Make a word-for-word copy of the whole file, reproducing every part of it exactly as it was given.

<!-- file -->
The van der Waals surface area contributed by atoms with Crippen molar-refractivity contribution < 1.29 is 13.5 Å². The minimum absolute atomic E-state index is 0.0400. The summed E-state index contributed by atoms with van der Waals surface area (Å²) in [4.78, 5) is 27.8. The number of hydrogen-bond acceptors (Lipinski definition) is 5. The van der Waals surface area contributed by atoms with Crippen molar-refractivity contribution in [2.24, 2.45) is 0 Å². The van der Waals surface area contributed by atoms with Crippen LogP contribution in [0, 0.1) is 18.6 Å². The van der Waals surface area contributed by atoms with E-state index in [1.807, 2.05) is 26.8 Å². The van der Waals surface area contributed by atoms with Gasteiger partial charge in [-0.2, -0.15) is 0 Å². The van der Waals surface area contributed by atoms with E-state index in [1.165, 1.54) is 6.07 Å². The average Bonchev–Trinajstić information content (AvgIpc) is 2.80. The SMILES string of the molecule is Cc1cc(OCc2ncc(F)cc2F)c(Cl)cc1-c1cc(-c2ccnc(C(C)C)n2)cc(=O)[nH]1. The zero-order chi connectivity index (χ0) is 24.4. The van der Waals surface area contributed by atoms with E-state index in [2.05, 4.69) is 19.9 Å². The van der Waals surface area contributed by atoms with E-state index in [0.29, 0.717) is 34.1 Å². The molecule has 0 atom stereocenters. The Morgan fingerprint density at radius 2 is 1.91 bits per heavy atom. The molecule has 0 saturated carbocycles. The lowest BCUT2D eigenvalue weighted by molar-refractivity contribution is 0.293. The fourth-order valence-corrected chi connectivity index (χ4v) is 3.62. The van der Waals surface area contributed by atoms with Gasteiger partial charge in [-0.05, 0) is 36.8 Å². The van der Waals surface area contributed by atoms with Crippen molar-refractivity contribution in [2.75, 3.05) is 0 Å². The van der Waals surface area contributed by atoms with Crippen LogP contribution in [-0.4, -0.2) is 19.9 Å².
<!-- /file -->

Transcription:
The van der Waals surface area contributed by atoms with Crippen molar-refractivity contribution < 1.29 is 13.5 Å². The minimum absolute atomic E-state index is 0.0400. The summed E-state index contributed by atoms with van der Waals surface area (Å²) in [4.78, 5) is 27.8. The number of hydrogen-bond acceptors (Lipinski definition) is 5. The van der Waals surface area contributed by atoms with Crippen molar-refractivity contribution in [2.24, 2.45) is 0 Å². The van der Waals surface area contributed by atoms with Crippen LogP contribution in [0, 0.1) is 18.6 Å². The van der Waals surface area contributed by atoms with E-state index in [1.807, 2.05) is 26.8 Å². The van der Waals surface area contributed by atoms with Gasteiger partial charge in [-0.2, -0.15) is 0 Å². The van der Waals surface area contributed by atoms with E-state index in [1.165, 1.54) is 6.07 Å². The average Bonchev–Trinajstić information content (AvgIpc) is 2.80. The SMILES string of the molecule is Cc1cc(OCc2ncc(F)cc2F)c(Cl)cc1-c1cc(-c2ccnc(C(C)C)n2)cc(=O)[nH]1. The zero-order chi connectivity index (χ0) is 24.4. The van der Waals surface area contributed by atoms with E-state index in [2.05, 4.69) is 19.9 Å². The van der Waals surface area contributed by atoms with E-state index in [0.29, 0.717) is 34.1 Å². The molecule has 0 atom stereocenters. The Morgan fingerprint density at radius 2 is 1.91 bits per heavy atom. The molecule has 0 saturated carbocycles. The lowest BCUT2D eigenvalue weighted by molar-refractivity contribution is 0.293. The fourth-order valence-corrected chi connectivity index (χ4v) is 3.62. The van der Waals surface area contributed by atoms with Gasteiger partial charge in [-0.05, 0) is 36.8 Å². The van der Waals surface area contributed by atoms with Crippen molar-refractivity contribution in [2.75, 3.05) is 0 Å². The van der Waals surface area contributed by atoms with Crippen LogP contribution in [-0.4, -0.2) is 19.9 Å².